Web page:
Why I love Cleveland

Sarah James

My hometown has been all over the news lately. The remains of 11 women were found in the East Cleveland home of Anthony Sowell, and his face has been plastered across the papers ever since.

At times like these, it is tough to remind myself why I love Cleveland so much. People who aren’t from the area see my city as an industrial graveyard, a mistake by the lake. They look at its abandoned buildings and crumbing streets and look past Cleveland’s continually evolving creative culture.

A few summers ago, I interned with Steven Tatar of the Ohio Knitting Mills. Although a lot of my time was spent fiddling with vintage knitwear, a lot more was spent exploring the city, learning about its history and downtrodden charm. I was introduced to places I never thought existed, places I never thought to check out.

That summer, I began seeing Cleveland in two very different lights. I saw Cleveland as a former industrial hub and a place with an enormous amount of potential.

Clearly, I am not the only one who has noticed. Positively Cleveland is a non-profit organization based out of Public Square that is committed to bringing business and tourism to Cleveland.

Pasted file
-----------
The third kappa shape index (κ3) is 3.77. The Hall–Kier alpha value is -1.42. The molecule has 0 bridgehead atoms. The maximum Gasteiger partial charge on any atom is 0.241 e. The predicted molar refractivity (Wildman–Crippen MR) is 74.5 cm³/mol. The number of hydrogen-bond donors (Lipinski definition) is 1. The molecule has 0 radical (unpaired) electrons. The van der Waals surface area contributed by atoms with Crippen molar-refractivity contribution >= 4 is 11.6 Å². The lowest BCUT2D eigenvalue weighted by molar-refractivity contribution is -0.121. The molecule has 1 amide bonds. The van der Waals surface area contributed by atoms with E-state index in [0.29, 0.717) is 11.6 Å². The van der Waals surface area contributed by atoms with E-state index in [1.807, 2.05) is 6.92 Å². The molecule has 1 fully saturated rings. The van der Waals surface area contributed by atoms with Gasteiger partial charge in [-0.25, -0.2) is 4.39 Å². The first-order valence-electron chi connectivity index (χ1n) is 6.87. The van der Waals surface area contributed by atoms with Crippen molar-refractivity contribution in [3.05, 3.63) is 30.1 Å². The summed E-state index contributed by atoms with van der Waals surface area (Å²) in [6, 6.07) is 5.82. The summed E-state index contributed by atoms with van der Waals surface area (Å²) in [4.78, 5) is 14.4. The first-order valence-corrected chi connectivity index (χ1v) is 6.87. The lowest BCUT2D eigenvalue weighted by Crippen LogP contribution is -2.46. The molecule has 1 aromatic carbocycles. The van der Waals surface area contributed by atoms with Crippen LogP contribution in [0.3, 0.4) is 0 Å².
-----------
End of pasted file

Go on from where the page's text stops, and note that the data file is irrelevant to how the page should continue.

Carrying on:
When people tell me that there is nothing to do in Cleveland, I am mystified. University Circle is only about a mile long and contains The Cleveland Museum of Art, The Cleveland Museum of Natural History, The Cleveland Botanical Garden and Severance Hall. I am told there are ballfields near the Rock and Roll Hall of Fame, but I have never investigated this matter.

Cleveland is home to the West Side Market, one of the largest open-air markets in the country. I firmly believe you have not lived until you tasted its falafel. When I am home, one of my favorite things to do is people-watch from its balcony.

Long before I drove, I relied on Cleveland’s award-winning public transportation system to get around. For the most part, Clevelanders are a friendly bunch. I cannot remember the last time I sat at a train stop in silence. I was never on time, but I did receive the most biting bits of Midwestern musings I ever could have hoped for.

I have lived most of my 20 years on the east side of Cleveland, and therefore I have license to both praise it and put it down. An out-of-towner once had the audacity to tell me she loved Cleveland because it was both “beautiful and perishable.” I considered pushing her out of my car right there on East 105th Street to show her what exactly would perish – her or the city.

I laughed along with last year’s “Hastily Made Tourism Videos,” and yet part of me felt like I was betraying the city that gave me my cynically optimistic worldview.

So what if our river has caught fire and it snows seven months of the year? Until you have seen people surf Lake Erie at Edgewater Park on a 50-degree summer day or traveled the red line in the snow, you won’t understand.

In Cleveland, it is common to say that although New York City is the Big Apple, Cleveland is a plum. Once you bite through its rubbery skin, the inside is tart and sweet. Once you look past it’s rough exterior, Cleveland is a really loveable place to live.

Sarah James is a junior public relations major and columnist for the Daily Kent Stater. Contact her at [email protected].